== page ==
Learn To Be A Better Boater
4th July 2022
Want to learn to be a better boater? Here are seven things to do to get started.
A boater’s journey can start anytime, no matter the season or time of year, so why not right now? This beginner’s guide to boating has all the details needed to get started. Learn about boating education and safety classes, laws and licenses, on-the-water training options, and more.
Don’t Be Intimidated – Sure being on the water can make you feel a bit nervous, and operating a boat is nothing to be taken lightly but consider this: every day we get into metal machines and fly in formation only a few feet apart at 60 km/hour. While driving and boating are two vastly different things, the core of both is true: through education, experience and lessons learned, the intimidating becomes manageable – and enjoyable.
Take a Boater Education Course – Canadian Power and Sail Squadron is a nationwide organization which offers a series of courses in boating knowledge that build from a basic course required by law – Pleasure Craft Operator Card, to what you’d want to know to cross the ocean. The two hundred squadrons in Canada offer an introductory boating course called Boating Basics for those seeking their Pleasure Craft Operator’s Card. This course is the foundation for more in-depth courses.
Take an On-the Water Course – It’s one thing to interpret a navigational marker from a desk chair, it’s another to do so in the glaring light of day, with other vessels around you, at 12 kts. On-The-Water training courses provide students the fundamental rudiments of boat operation instruction including pre-departure preparation, shifting gears, throttle control, docking, station holding, basic navigation, and rules of the sea. Definitely worth it if you want to learn to be a better boater.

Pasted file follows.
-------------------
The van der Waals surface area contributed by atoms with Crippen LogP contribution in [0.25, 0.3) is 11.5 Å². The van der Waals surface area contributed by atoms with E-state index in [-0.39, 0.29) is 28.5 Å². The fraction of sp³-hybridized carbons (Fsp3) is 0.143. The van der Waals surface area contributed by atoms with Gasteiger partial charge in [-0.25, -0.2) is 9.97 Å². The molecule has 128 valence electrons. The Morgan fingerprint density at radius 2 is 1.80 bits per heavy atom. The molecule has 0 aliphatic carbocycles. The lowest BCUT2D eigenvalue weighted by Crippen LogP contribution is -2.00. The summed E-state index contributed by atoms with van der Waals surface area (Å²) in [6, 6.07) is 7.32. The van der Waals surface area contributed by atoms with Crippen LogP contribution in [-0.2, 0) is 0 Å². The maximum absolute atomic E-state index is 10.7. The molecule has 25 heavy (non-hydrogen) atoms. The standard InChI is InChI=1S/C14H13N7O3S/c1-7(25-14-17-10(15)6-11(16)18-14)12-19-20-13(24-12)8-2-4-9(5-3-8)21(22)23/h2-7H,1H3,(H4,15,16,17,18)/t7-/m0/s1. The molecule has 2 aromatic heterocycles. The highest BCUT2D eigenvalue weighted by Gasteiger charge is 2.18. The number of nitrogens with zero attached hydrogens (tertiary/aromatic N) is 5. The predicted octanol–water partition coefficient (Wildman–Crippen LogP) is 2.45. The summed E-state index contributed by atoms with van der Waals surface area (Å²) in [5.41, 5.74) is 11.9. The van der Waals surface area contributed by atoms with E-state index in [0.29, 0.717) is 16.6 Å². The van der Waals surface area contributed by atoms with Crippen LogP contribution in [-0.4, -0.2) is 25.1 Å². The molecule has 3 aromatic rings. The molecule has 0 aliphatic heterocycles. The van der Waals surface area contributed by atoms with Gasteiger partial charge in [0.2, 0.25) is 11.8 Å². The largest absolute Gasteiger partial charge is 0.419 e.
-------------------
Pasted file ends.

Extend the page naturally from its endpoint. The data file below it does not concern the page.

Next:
Get to know a Boater – Beginner boaters need time on the water. The fastest way to get that experience is by having your own boat. The bridge between them might just be the mariner in your office or down the street. Chances are you know a boater, and that person is looking for an excuse to get out on the water. So, give them an incentive. Offer to bring lunch. Buy bait. Pay for fuel. Help clean the boat at the marina or boat launch.
Give Failure a Follow – The Internet and social media are a repository of what-not-to-do content. Thankfully, others’ maritime mistakes make for good entertainment – and learning opportunities.
Get “Time on The Water” on Land – While there’s no replacement for boating, there are ways to stay tethered to the water when you’re drydocked. Buy some rope and practice your knots. (It’s not called line until it’s on the boat.) Get subscriptions to boating magazines and read the boat test reviews, they teach you what the pros look for in performance, fuel efficiency, sound level, and cockpit and cabin space. It will also help you determine what type of boat you’ll want when the time comes.
Talk to a Professional – Deciding what type of boat fits your lifestyle can be harder than it sounds, that’s why there’s professional boat brokers to help. A chat with your friendly neighborhood boat broker might just help you narrow down your choices and embark on a journey into the boating world.
These tips should help you learn to be a better boater!
(Deane Hislop – In Partnership with Freedom Marine)